So, almost a year after getting involved with all this funny film criticism nonsense, I’ve arrived at my first proper awards season. Alas, it was the 2018/2019 awards season, which many are referring to as one of the messiest and most anger-inducing in recent memory. From the allegations swarming around Bryan Singer to Viggo Mortensen’s use of the n-word in interviews, hope for the progressivism and diversity we’ve all been wanting out of the film industry is looking a little further away than initially thought. And particularly compared to last year’s wonderful lineup, the Best Picture nominations this year were a hell of a lot more divisive and controversial.
To get the elephant in the room out of the way up front, no, I am certainly not happy with Green Book winning the most prestigious award, and no, I have not seen it. For all I know, it could be a sensitive and wonderfully crafted film that is unquestionably the highest quality out of all of them. That is, in the non-existent vacuum where the Oscars are purely a meritocracy in which cultural and social impact is of no value. But this isn’t the world we live in, and giving Best Picture to a film about race made entirely by white people when movies like BlacKkKlansman, Black Panther, and even Roma are on offer is frankly insulting. I’m happy for Mahershala Ali, but that’s where my enthusiasm ends.
Similarly, while I have little issue with Rami Malek winning Best Actor out of what was a rather uninspired bunch, as well as the various sound awards it received, Bohemian Rhapsody‘s award for Best Editing was genuinely mind-boggling. Professionals in the Editor’s Guild and film fans on Twitter alike were flabbergasted by how a film with roughly 2674 pointless cuts a minute managed to achieve this lofty feat, and also quietly wishing that they would have broadcast this award during the commercial break after all. Regardless, despite some of my issues with Bohemian Rhapsody as a whole, three out of four of the Oscars it received were reasonably well deserved, and thankfully had very little involvement from Singer.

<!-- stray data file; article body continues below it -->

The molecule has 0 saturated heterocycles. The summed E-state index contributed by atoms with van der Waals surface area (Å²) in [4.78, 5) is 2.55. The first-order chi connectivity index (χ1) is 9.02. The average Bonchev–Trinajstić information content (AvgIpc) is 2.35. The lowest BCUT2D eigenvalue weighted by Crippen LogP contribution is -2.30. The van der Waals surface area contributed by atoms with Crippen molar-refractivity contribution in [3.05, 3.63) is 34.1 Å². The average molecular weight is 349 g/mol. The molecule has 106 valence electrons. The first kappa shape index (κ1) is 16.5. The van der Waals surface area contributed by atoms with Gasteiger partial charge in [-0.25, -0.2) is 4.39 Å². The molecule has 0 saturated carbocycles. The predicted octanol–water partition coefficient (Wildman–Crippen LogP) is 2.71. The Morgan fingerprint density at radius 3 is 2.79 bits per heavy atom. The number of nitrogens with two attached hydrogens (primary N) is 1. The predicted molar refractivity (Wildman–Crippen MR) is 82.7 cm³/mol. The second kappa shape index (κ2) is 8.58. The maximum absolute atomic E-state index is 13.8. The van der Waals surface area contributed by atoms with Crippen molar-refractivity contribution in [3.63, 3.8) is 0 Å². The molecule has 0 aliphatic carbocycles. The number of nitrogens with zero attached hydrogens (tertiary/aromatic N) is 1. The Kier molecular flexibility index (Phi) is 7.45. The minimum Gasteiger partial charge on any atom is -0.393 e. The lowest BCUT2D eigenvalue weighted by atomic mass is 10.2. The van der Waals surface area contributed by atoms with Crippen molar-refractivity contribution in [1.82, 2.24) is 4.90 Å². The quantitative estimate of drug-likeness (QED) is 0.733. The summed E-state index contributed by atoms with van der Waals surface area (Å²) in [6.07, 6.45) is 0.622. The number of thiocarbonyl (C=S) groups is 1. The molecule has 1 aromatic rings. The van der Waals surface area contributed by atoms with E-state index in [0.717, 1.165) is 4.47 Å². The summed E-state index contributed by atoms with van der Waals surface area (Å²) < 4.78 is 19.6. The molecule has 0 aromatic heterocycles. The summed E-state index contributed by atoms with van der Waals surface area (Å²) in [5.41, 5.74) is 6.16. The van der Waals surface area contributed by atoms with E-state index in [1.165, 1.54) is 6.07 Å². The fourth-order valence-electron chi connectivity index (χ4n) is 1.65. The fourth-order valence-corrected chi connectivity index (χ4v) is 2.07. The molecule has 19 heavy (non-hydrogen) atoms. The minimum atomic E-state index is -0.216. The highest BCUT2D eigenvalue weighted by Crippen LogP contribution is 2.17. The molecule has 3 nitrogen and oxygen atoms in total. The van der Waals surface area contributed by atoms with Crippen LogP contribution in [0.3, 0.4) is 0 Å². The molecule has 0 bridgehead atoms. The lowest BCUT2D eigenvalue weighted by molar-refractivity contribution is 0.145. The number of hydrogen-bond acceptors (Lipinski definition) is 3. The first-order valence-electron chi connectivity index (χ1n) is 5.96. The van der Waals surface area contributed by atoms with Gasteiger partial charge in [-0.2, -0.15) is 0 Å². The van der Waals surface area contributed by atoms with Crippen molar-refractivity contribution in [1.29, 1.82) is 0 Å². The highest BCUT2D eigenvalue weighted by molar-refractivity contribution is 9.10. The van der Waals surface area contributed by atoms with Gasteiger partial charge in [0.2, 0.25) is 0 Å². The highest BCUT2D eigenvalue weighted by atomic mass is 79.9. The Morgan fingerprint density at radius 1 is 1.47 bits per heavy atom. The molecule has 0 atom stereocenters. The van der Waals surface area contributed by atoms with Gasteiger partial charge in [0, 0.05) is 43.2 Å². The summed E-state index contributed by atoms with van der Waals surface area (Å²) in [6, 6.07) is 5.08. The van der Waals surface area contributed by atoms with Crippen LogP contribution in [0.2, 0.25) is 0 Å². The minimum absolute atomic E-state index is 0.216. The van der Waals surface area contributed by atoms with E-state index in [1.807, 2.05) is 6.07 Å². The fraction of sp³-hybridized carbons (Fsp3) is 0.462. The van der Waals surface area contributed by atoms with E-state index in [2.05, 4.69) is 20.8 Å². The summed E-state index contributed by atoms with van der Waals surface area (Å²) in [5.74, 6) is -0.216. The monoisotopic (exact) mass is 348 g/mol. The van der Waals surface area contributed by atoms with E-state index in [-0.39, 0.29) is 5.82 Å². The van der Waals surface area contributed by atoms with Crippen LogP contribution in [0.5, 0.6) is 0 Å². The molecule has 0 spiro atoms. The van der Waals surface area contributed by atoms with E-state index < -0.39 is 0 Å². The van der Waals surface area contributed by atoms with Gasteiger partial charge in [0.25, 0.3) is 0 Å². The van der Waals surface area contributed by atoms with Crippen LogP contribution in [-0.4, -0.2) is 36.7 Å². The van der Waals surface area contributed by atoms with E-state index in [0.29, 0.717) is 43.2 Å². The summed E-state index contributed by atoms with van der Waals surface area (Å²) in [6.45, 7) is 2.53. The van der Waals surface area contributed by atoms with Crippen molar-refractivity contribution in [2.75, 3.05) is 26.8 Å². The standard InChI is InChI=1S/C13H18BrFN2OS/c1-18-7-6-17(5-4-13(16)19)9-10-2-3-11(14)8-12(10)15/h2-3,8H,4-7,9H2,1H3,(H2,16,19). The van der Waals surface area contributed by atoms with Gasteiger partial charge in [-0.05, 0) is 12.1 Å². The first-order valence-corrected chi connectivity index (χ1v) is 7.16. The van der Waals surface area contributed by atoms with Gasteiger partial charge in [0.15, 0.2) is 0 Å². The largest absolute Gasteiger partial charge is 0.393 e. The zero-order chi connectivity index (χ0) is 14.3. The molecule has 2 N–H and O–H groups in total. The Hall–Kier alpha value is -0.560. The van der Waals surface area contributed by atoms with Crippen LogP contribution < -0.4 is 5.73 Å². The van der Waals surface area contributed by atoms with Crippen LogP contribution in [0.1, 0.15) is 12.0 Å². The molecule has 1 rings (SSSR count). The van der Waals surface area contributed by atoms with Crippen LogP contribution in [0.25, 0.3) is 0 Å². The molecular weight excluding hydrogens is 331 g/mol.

Onto the positive. The evening certainly started off well, and for the first little while it really seemed like the Academy were making good on their promise to reward diversity. Kicking off with Regina King’s Best Supporting Actress win – I was hoping for Stone or Weisz, but I can’t really be mad here – and continuing with two awards for the mise-en-scene of Black Panther given to Ruth E. Carter and Hannah Beachler, the celebration of black excellence and women of colour in particular was fantastic. And again, as much as I wanted The Favourite to pick up some of these technical awards, the choice to award the costuming of a film that isn’t a period drama did feel fresh and relevant.
Moving onto the big awards that gave me the most joy, I actually squealed with happiness when Olivia Colman’s name was announced. Her tragicomic performance in The Favourite was absolutely captivating and original, and while I would have been happy for basically any of those leading ladies, Colman has a special place in my heart. Cuaron’s wins for Roma, though definitely more predictable, were also extremely well deserved in my opinion, and I’m relieved that it wasn’t entirely snubbed on the night. But despite my approval of both of these choices, the one that has endured in my mind for the past couple of days was Spike Lee’s first Oscar for the BlacKkKlansman screenplay – the way he leaped into Samuel L. Jackson’s arms gave me such a vicarious feeling of delayed gratification. I also need to mention his subsequent hilarious comments on the Green Book win, which have basically just revealed what most people in Hollywood are likely thinking but are too anxious to say.
So in spite of the many snubs that caused me some upset (Widows, The Miseducation of Cameron Post, Eighth Grade and Hereditary to name a few), and the most undeserving winner since Crash, I struggle to be too mad. While definitely a mixed bag, some huge steps have been made in the representation and appreciation of WoC both in front of and behind the camera, and the fact that The Favourite, Black Panther, and others even got nominations shows that there’s still some hope for future change.
Let’s just stay away from race-based films about chauffeurs for a while, shall we?